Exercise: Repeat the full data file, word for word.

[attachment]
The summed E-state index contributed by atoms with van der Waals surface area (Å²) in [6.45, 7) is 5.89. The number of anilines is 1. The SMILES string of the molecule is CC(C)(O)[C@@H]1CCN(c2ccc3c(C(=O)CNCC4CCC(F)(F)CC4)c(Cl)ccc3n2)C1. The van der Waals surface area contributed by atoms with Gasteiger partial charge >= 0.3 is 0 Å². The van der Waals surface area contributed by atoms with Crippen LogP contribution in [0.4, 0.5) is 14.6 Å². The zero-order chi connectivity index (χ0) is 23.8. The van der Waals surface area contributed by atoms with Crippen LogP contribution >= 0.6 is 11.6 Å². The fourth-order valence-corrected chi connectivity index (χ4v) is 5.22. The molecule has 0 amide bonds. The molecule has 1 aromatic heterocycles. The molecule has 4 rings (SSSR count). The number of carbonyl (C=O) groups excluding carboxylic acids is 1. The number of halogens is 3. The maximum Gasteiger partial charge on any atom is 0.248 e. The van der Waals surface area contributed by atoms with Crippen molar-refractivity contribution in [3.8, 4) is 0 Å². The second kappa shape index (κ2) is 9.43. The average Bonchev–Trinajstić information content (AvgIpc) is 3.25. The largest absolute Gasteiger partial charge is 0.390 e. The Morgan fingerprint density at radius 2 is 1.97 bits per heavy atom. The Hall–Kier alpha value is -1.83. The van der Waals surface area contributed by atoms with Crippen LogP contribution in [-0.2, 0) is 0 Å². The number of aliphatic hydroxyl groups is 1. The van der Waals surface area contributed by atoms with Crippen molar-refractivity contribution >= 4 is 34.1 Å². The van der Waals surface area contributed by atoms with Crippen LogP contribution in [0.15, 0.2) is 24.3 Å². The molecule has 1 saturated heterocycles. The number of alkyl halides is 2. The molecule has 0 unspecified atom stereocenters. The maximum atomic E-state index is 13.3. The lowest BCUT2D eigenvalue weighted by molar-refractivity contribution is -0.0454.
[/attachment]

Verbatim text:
The summed E-state index contributed by atoms with van der Waals surface area (Å²) in [6.45, 7) is 5.89. The number of anilines is 1. The SMILES string of the molecule is CC(C)(O)[C@@H]1CCN(c2ccc3c(C(=O)CNCC4CCC(F)(F)CC4)c(Cl)ccc3n2)C1. The van der Waals surface area contributed by atoms with Gasteiger partial charge >= 0.3 is 0 Å². The van der Waals surface area contributed by atoms with Crippen LogP contribution in [0.4, 0.5) is 14.6 Å². The zero-order chi connectivity index (χ0) is 23.8. The van der Waals surface area contributed by atoms with Crippen LogP contribution >= 0.6 is 11.6 Å². The fourth-order valence-corrected chi connectivity index (χ4v) is 5.22. The molecule has 0 amide bonds. The molecule has 1 aromatic heterocycles. The molecule has 4 rings (SSSR count). The number of carbonyl (C=O) groups excluding carboxylic acids is 1. The number of halogens is 3. The maximum Gasteiger partial charge on any atom is 0.248 e. The van der Waals surface area contributed by atoms with Crippen molar-refractivity contribution in [3.8, 4) is 0 Å². The second kappa shape index (κ2) is 9.43. The average Bonchev–Trinajstić information content (AvgIpc) is 3.25. The largest absolute Gasteiger partial charge is 0.390 e. The Morgan fingerprint density at radius 2 is 1.97 bits per heavy atom. The Hall–Kier alpha value is -1.83. The van der Waals surface area contributed by atoms with Crippen LogP contribution in [-0.2, 0) is 0 Å². The number of aliphatic hydroxyl groups is 1. The van der Waals surface area contributed by atoms with Crippen molar-refractivity contribution >= 4 is 34.1 Å². The van der Waals surface area contributed by atoms with Crippen LogP contribution in [0.15, 0.2) is 24.3 Å². The molecule has 1 saturated heterocycles. The number of alkyl halides is 2. The molecule has 0 unspecified atom stereocenters. The maximum atomic E-state index is 13.3. The lowest BCUT2D eigenvalue weighted by molar-refractivity contribution is -0.0454.